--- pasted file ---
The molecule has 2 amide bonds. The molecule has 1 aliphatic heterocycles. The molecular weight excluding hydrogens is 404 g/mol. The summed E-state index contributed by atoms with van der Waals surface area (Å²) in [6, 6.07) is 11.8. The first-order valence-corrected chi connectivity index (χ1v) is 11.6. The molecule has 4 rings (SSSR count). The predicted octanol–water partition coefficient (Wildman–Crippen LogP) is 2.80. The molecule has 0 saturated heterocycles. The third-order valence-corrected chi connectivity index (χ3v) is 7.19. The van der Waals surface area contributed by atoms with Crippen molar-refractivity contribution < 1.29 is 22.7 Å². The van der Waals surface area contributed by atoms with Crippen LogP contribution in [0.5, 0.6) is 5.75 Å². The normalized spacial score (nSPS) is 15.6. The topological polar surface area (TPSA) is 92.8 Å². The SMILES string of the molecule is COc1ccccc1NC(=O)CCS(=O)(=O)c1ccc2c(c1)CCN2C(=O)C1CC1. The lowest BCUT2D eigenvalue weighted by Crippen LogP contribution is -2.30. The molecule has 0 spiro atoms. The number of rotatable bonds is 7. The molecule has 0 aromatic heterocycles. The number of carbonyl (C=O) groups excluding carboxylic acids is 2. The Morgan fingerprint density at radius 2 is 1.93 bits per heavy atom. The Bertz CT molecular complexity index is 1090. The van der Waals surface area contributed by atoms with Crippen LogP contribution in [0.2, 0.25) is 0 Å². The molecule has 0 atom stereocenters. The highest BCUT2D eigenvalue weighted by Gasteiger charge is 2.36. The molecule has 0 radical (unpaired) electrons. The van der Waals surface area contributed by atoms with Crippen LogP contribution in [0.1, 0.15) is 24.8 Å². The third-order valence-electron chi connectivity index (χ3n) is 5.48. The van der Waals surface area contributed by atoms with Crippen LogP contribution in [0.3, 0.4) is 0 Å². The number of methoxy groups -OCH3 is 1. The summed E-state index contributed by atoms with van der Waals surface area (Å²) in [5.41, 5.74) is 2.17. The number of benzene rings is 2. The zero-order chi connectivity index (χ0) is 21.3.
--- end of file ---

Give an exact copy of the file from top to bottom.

The molecule has 2 amide bonds. The molecule has 1 aliphatic heterocycles. The molecular weight excluding hydrogens is 404 g/mol. The summed E-state index contributed by atoms with van der Waals surface area (Å²) in [6, 6.07) is 11.8. The first-order valence-corrected chi connectivity index (χ1v) is 11.6. The molecule has 4 rings (SSSR count). The predicted octanol–water partition coefficient (Wildman–Crippen LogP) is 2.80. The molecule has 0 saturated heterocycles. The third-order valence-corrected chi connectivity index (χ3v) is 7.19. The van der Waals surface area contributed by atoms with Crippen molar-refractivity contribution < 1.29 is 22.7 Å². The van der Waals surface area contributed by atoms with Crippen LogP contribution in [0.5, 0.6) is 5.75 Å². The normalized spacial score (nSPS) is 15.6. The topological polar surface area (TPSA) is 92.8 Å². The SMILES string of the molecule is COc1ccccc1NC(=O)CCS(=O)(=O)c1ccc2c(c1)CCN2C(=O)C1CC1. The lowest BCUT2D eigenvalue weighted by Crippen LogP contribution is -2.30. The molecule has 0 spiro atoms. The number of rotatable bonds is 7. The molecule has 0 aromatic heterocycles. The number of carbonyl (C=O) groups excluding carboxylic acids is 2. The Morgan fingerprint density at radius 2 is 1.93 bits per heavy atom. The Bertz CT molecular complexity index is 1090. The van der Waals surface area contributed by atoms with Crippen LogP contribution in [0.2, 0.25) is 0 Å². The molecule has 0 atom stereocenters. The highest BCUT2D eigenvalue weighted by Gasteiger charge is 2.36. The molecule has 0 radical (unpaired) electrons. The van der Waals surface area contributed by atoms with Crippen LogP contribution in [0.1, 0.15) is 24.8 Å². The third-order valence-electron chi connectivity index (χ3n) is 5.48. The van der Waals surface area contributed by atoms with Crippen LogP contribution in [0.3, 0.4) is 0 Å². The number of methoxy groups -OCH3 is 1. The summed E-state index contributed by atoms with van der Waals surface area (Å²) in [5.41, 5.74) is 2.17. The number of benzene rings is 2. The zero-order chi connectivity index (χ0) is 21.3.